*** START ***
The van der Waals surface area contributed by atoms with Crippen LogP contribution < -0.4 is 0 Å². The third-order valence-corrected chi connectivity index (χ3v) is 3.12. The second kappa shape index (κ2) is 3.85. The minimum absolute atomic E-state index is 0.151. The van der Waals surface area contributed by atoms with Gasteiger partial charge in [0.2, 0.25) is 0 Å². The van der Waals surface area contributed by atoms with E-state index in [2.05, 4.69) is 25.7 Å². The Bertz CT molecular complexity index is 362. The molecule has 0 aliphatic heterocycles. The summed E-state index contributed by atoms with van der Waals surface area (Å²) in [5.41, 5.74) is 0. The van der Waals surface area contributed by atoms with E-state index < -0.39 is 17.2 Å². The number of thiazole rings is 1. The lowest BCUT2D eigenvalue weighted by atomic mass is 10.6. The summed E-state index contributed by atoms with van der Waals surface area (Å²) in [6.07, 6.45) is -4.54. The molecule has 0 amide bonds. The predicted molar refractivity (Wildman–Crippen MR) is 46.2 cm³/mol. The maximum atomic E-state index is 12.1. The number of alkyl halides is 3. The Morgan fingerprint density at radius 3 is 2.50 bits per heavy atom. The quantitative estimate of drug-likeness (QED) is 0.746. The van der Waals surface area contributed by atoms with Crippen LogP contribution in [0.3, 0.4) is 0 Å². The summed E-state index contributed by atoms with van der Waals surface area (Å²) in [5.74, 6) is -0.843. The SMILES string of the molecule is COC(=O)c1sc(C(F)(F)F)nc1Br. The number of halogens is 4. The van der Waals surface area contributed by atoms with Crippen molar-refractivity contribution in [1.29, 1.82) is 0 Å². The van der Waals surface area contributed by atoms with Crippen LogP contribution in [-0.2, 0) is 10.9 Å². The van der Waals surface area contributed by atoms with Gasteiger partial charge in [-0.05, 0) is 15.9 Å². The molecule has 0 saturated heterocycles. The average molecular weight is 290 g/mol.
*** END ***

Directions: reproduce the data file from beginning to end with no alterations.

The van der Waals surface area contributed by atoms with Crippen LogP contribution < -0.4 is 0 Å². The third-order valence-corrected chi connectivity index (χ3v) is 3.12. The second kappa shape index (κ2) is 3.85. The minimum absolute atomic E-state index is 0.151. The van der Waals surface area contributed by atoms with Gasteiger partial charge in [0.2, 0.25) is 0 Å². The van der Waals surface area contributed by atoms with E-state index in [2.05, 4.69) is 25.7 Å². The Bertz CT molecular complexity index is 362. The molecule has 0 aliphatic heterocycles. The summed E-state index contributed by atoms with van der Waals surface area (Å²) in [5.41, 5.74) is 0. The van der Waals surface area contributed by atoms with E-state index < -0.39 is 17.2 Å². The number of thiazole rings is 1. The lowest BCUT2D eigenvalue weighted by atomic mass is 10.6. The summed E-state index contributed by atoms with van der Waals surface area (Å²) in [6.07, 6.45) is -4.54. The molecule has 0 amide bonds. The predicted molar refractivity (Wildman–Crippen MR) is 46.2 cm³/mol. The maximum atomic E-state index is 12.1. The number of alkyl halides is 3. The Morgan fingerprint density at radius 3 is 2.50 bits per heavy atom. The quantitative estimate of drug-likeness (QED) is 0.746. The van der Waals surface area contributed by atoms with Crippen LogP contribution in [0.3, 0.4) is 0 Å². The summed E-state index contributed by atoms with van der Waals surface area (Å²) in [5.74, 6) is -0.843. The SMILES string of the molecule is COC(=O)c1sc(C(F)(F)F)nc1Br. The number of halogens is 4. The van der Waals surface area contributed by atoms with Crippen molar-refractivity contribution in [1.29, 1.82) is 0 Å². The van der Waals surface area contributed by atoms with Crippen LogP contribution in [-0.2, 0) is 10.9 Å². The van der Waals surface area contributed by atoms with Gasteiger partial charge in [-0.05, 0) is 15.9 Å². The molecule has 0 saturated heterocycles. The average molecular weight is 290 g/mol.